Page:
Maria Kanevskaya

Campaign of the Russian authorities to ‘reveal’ and include in the special ‘foreign agents’ registry of non-governmental (NGOs) organizations, has been accelerating exponentially.
After two and a half years of introducing the law, there are over 90 NGOs in the list, and 70 percent of them included during the last six months.
The humiliating term ‘foreign agent’ was introduced into the Russian legislation in July, 2012. The term in Russian has an extremely negative connotation, and for the people, who are not well aware of the legal terminology, this does mean practically the same as ‘foreign spy’.
According to the law, there are two grounds for inclusion of an NGO in the list of organizations ‘carrying out functions of the foreign agents’: receiving funding from abroad and carrying out political activities in the Russian Federation.
However, actually most organizations included in the list are active in protecting human rights, solving ecological problems, carrying out educational programs and analytical research, enhancing social services, protecting victims of discrimination, fighting corruption and exercising watchdog activities on the public funds.
Only seven organizations, or 6 percent, voluntarily declared themselves as ‘foreign agents’.
At least 13 NGOs have already fallen victim of the law, five dissolved themselves voluntarily, while other eight are now facing the same fate, including Vikhod, LGBT right protecting group, and Memorial.
Other 21 NGOs were fined for failing to self-register as ‘agents’ and 15 appealed the Russian authorities’ decision to the European Court of Human Rights in Strasbourg, France.
If you look at the practice of the authorities, it would be clear that actually all kinds of civil activism might be attributed to the political activity. For instance, the reason for the recognition of NGOs as ‘foreign agents’ might be participation in discussions and round tables, publication of information on the activities of the organization in the media, critical analysis of the current legislation, participation in the drafting of laws, protecting rights of different groups, participation in public actions, working on the reforms even when carried out together with government agencies, collecting and disseminating environmental information, and even participating in the bike ride.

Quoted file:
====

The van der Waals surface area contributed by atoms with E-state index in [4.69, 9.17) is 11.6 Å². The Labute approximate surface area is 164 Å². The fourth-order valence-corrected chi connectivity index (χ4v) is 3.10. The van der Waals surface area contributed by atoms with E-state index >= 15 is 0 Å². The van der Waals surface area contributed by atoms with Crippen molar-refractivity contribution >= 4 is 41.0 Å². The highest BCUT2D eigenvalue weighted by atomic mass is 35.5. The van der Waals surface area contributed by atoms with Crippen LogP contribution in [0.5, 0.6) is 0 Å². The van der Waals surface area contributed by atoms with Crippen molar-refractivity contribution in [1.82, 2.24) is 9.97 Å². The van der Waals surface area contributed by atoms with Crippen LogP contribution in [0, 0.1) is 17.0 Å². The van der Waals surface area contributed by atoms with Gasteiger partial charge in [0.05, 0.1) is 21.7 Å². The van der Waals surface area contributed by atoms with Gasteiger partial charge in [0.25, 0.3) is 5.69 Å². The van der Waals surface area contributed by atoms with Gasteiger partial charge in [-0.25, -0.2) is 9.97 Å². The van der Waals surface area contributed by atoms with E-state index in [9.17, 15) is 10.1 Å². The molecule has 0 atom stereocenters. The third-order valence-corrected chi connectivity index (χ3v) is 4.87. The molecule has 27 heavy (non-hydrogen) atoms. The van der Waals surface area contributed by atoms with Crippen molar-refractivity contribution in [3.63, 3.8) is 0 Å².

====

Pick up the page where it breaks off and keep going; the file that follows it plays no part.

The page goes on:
Derogatory label of ‘foreign agent’ aimed at reducing the level of civil initiative of the Russian society. This is the wrong way to curtail the democratic achievements of society, which in everyday life hinders civil activism to apply internationally recognized standards of freedom of speech and to carry out public associations, without fear of a new wave of pressure from the state.
As seen, the way out of this situation is the abolition of the concept of ‘foreign agent’ in Russian legislation, establishment of a real dialogue between the civil society and the state, and return of democratic institutions in the Russian society and the state.
Maria Kanevskaya is Russian civil society activist and human rights lawyer based in St-Petersburg. At the moment she serves as director of the NGO Lawyers’ Club, where she has been working since 2014. However, a major place in her career is occupied by the Human Rights Resource Center that she founded in 2008 and has managed as its director until recently. Currently, this organization is being closed by the Russia’s authorities that qualified it as a foreign agent.